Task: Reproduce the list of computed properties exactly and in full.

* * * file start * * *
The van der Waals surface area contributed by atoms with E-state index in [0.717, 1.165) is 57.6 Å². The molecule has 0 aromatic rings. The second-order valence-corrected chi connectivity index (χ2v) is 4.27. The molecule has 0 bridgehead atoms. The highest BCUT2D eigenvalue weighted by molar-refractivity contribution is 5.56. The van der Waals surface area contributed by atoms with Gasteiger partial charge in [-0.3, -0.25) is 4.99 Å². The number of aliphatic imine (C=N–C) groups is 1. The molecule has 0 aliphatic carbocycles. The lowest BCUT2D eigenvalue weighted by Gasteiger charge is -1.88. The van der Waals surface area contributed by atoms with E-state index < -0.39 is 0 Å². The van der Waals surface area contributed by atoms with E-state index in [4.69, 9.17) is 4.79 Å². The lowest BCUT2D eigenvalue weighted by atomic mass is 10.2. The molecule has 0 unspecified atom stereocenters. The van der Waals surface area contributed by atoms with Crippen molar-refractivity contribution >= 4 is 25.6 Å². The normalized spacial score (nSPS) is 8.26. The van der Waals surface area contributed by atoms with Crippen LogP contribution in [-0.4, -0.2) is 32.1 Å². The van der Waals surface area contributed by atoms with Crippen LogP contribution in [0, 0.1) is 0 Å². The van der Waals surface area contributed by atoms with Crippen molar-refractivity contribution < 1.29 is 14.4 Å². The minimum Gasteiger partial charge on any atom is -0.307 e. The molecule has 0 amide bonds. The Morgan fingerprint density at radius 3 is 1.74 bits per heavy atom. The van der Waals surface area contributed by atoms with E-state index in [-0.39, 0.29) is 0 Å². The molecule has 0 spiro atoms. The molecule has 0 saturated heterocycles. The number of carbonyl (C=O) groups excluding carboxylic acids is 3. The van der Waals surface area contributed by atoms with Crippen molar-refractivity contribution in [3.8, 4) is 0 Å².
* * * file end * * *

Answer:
The van der Waals surface area contributed by atoms with E-state index in [0.717, 1.165) is 57.6 Å². The molecule has 0 aromatic rings. The second-order valence-corrected chi connectivity index (χ2v) is 4.27. The molecule has 0 bridgehead atoms. The highest BCUT2D eigenvalue weighted by molar-refractivity contribution is 5.56. The van der Waals surface area contributed by atoms with Gasteiger partial charge in [-0.3, -0.25) is 4.99 Å². The number of aliphatic imine (C=N–C) groups is 1. The molecule has 0 aliphatic carbocycles. The lowest BCUT2D eigenvalue weighted by Gasteiger charge is -1.88. The van der Waals surface area contributed by atoms with E-state index < -0.39 is 0 Å². The van der Waals surface area contributed by atoms with E-state index in [4.69, 9.17) is 4.79 Å². The lowest BCUT2D eigenvalue weighted by atomic mass is 10.2. The molecule has 0 unspecified atom stereocenters. The van der Waals surface area contributed by atoms with Crippen molar-refractivity contribution >= 4 is 25.6 Å². The normalized spacial score (nSPS) is 8.26. The van der Waals surface area contributed by atoms with Crippen LogP contribution in [-0.4, -0.2) is 32.1 Å². The van der Waals surface area contributed by atoms with Crippen LogP contribution in [0, 0.1) is 0 Å². The van der Waals surface area contributed by atoms with Crippen molar-refractivity contribution < 1.29 is 14.4 Å². The minimum Gasteiger partial charge on any atom is -0.307 e. The molecule has 0 amide bonds. The Morgan fingerprint density at radius 3 is 1.74 bits per heavy atom. The van der Waals surface area contributed by atoms with E-state index in [-0.39, 0.29) is 0 Å². The molecule has 0 spiro atoms. The molecule has 0 saturated heterocycles. The number of carbonyl (C=O) groups excluding carboxylic acids is 3. The van der Waals surface area contributed by atoms with Crippen molar-refractivity contribution in [3.8, 4) is 0 Å².